with the counter value (TCNT2). A match can be used to generate an Output Compare
interrupt, or to generate a waveform output on the OC2 pin."

This makes me think that (more or less :) ) the PWM function works by comparing a desired output value stored in the OCR2 register
with the value of the Timer TTCR2...is that right?
and that TTCR2 and OCR2 are reserved for the specific PWM2 pin
in fact that is more or less what you are doing in the analogWrite Function inside lib/targets/arduino/wiring.c:
analogWrite(int pin, int val) {
timer1PWMAOn();//activate the mode for pwm to the pwm specific pin (pin10 PWM1)
timer1PWMASet(val);//set the desired value to the pwm specific pin

in the loop you write
 i = (i+1) % 256;
the % symbol is called "modulo" and it's a C operator that is used here to loop the values from zero to maximum 256, once reached the maximum value the count starts again from 0.

from Wikipedia "Modulo operation" - http://en.wikipedia.org/wiki/Modulo_operation
Given two numbers, a and n, a modulo n (abbreviated as a mod n) is the remainder, on division of a by n.
10 % 6 = 4  -> read 10 modulo 6 = 4
this is because 6 into 10 stays 1 time with the remainder of 4 :) (sorry for the italian version of it :) )

but the cool thing is that "Some programming languages, such as ANSI C, don't define a result if either of n or a is negative" (quote from Wikipedia).
this means that if you write
 i = (i+1) % 256;
for any i<256 the %256 part of the expression won't return any value,
but for i=256 the operation will return 0   (i = the remainder of 256/256 = 1 remainder 0 --> i=0;)
hence starting again the loop.
that is one cool function :D I whished I'd knew that before :D

in the loop you are basically storing in the OCR2 register values from 0 to 255 increasing 1 every 10 milliseconds.

this is where I'm getting a bit lost...
I tracked down a few things...but I'm still missing the inner working of the _SFR_BYTE(sfr) function...

I've tracked down the functions inside
and the numeric values for the TCCR2 WGM20 WGM21 COM21 COM20 constants

I've gotten down the expression line to find out that _SFR_BYTE() does the following:
#define _SFR_BYTE(sfr)  (*(volatile uint8_t *)((uint16_t) &((sfr+0x20))))
I'm not sure if that's right though :)

I've tryed different compiling combinations, trying to rewrite the SFR_BYTE func like that (including typedefs for uint8_t and uint16_t) but couldn't make it work

- can you please explain us how it is making what it does? or at least its general pourpose and usage that we can apply in the future.
the _SFR_BYTE is all over also in the DMX tutorial
and i think it could help everybody understand it better.

- is cbi setting a bit to 0 and sbi setting a bit to 1 in a specific register?
(I got a bit lost in all that ANDing &=, inverting ~, and shifting (1<<COM21) )

I know that all this trascends the pourpose of the forum...but I'm trying to learn C and microprocessors workings a bit better...it's such a fascinating world :)

thanks in advance


It works great!!!
Thanks mellis, and beltran's analysis was really helpful.

Oliver Keller

Hi beltran,

from what I can say all your assumptions are right.
Generally the whole memory of a micro/processor can be called "the registers". The SFRs are in that way "special function" regsiters, that they control a certain setting in a micro and cannot be used as programm storage (flash) or RAM.
So, like you suggested, they can be seen as nothing else but simple preferences.
SBI, CBI and _SFR_BYTE are so called preprocessor macros. The DMX Master example could have also used the sbi() and cbi() macros instead of using _SFR_BYTE directly. _SFR_BYTE simply applies an Offset (+ 0x20 !) to a register number (like e.g. TCCR2). The actual reason fot that, I dont know.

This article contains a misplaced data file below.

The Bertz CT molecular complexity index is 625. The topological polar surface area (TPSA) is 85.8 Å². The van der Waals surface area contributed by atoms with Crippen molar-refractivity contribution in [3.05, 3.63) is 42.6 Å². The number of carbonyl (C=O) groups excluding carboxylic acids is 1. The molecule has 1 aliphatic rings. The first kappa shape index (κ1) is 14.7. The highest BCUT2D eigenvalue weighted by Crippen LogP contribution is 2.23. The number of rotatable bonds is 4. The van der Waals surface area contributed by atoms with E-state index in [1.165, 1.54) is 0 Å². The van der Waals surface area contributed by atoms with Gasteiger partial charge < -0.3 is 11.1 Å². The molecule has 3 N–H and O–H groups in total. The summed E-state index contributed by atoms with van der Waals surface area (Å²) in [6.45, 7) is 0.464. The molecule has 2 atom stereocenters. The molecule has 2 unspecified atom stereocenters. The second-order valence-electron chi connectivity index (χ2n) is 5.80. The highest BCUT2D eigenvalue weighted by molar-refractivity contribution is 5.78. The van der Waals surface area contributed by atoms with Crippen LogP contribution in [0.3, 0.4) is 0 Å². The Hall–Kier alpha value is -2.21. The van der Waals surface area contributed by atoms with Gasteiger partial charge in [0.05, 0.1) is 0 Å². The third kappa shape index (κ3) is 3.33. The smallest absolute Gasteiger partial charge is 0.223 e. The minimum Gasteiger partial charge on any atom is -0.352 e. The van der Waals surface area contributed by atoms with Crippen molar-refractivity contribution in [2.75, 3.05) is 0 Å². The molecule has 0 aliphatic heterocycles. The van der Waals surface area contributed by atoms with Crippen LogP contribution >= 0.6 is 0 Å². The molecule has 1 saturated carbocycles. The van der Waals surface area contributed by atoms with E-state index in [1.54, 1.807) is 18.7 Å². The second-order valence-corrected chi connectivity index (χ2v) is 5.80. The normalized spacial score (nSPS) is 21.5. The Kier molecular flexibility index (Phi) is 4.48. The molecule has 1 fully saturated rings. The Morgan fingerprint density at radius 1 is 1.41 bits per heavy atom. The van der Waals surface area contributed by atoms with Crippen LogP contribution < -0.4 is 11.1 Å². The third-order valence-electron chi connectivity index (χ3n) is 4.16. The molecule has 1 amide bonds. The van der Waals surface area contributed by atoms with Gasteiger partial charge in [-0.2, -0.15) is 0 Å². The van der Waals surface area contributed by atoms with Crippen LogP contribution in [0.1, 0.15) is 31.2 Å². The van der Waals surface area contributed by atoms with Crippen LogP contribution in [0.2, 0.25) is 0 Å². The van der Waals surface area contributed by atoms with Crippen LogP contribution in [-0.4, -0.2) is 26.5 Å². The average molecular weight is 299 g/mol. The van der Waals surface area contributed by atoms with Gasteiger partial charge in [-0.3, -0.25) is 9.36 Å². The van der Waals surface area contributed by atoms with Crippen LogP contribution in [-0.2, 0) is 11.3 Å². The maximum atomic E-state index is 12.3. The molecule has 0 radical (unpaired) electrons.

But what all 3 macros are used for,  is setting/unsetting a certain bit in a certain (special function) register - again just like you guessed! :-)

You should take a closer look at "bit manipulation" and the logical operators in C. It's not that hard, really! It will be a big benefit for understanding micros in all.
Shiffting (like 1<< WGM21) is necessary because C has no binary variable type.
Usually, to simplify things, SFRs and their Bits are defined with just the same decimal value like in the datasheet of the micro (as you found in /tools/avr/avr/include/avr/iom8.h).

For all german language aware people I can recommend this very good tutorial about bit toggling: http://www.mikrocontroller.net/articles/Bitmanipulation
(maybe you can translate it with google)



thanks Oliver :)

I got down to the bit manipulation part...
but that didn't produce any good result
I've read this very clarifying article on BitManipulation

and I will try to read yours...unfortunately the english translation isn't very clear und meine deutch ist nicht so gut ;-)

I've understood that:
_BV(COM21) (1<<COM21)
COM21 = 5
1 << 5   means in binary 100000
but then there is the ~ inverse (inside cbi) so that
~_BV(COM21)     returns    011111

this means that by ANDing ( &= ) to the register address bits
we are actually setting to 0 the value of the 5th bit and leaving untouched all the others

ex register   1000101 = TCCR2 = 0x25+0x20 = 0x45
~_BV(COM21)    011111
&= result   1000101

and that is exactly what cbi is doing...that is clear :)
I also understood that by ORing ( |= ) _BV(COM21)
(100000 in binary) will change to 1 the 5th bit of the register...

what really screws my mind up is the _SFR_BYTE part
_SFR_BYTE(sfr)  (*(volatile uint8_t *)((uint16_t) &((sfr+0x20))))
when I try to compile it I get some errors...even if I try to carefully include or define all the needed macros and teypefs

the 8-bit and 16-bit unsigned types
(found inside tools/avr/avr/include/stdint.h)
typedef unsigned char uint8_t;
typedef unsigned long uint16_t;
are not very clear...

are they simply an empty byte
uint8_t = 00000000
and two empty bytes
uint16_t = 0000000000000000
used in conjunction with the pointers *
to address the specific memory address??

it's not that important after all :)
I can simply keep in mind that it is addressing the specific memory location...but there will always be an itchy thing in the back of my mind saying that I haven't got it all :) hehehe I'm a pain in my own ass!

well thanks anyways...
this all is starting to get interesting :)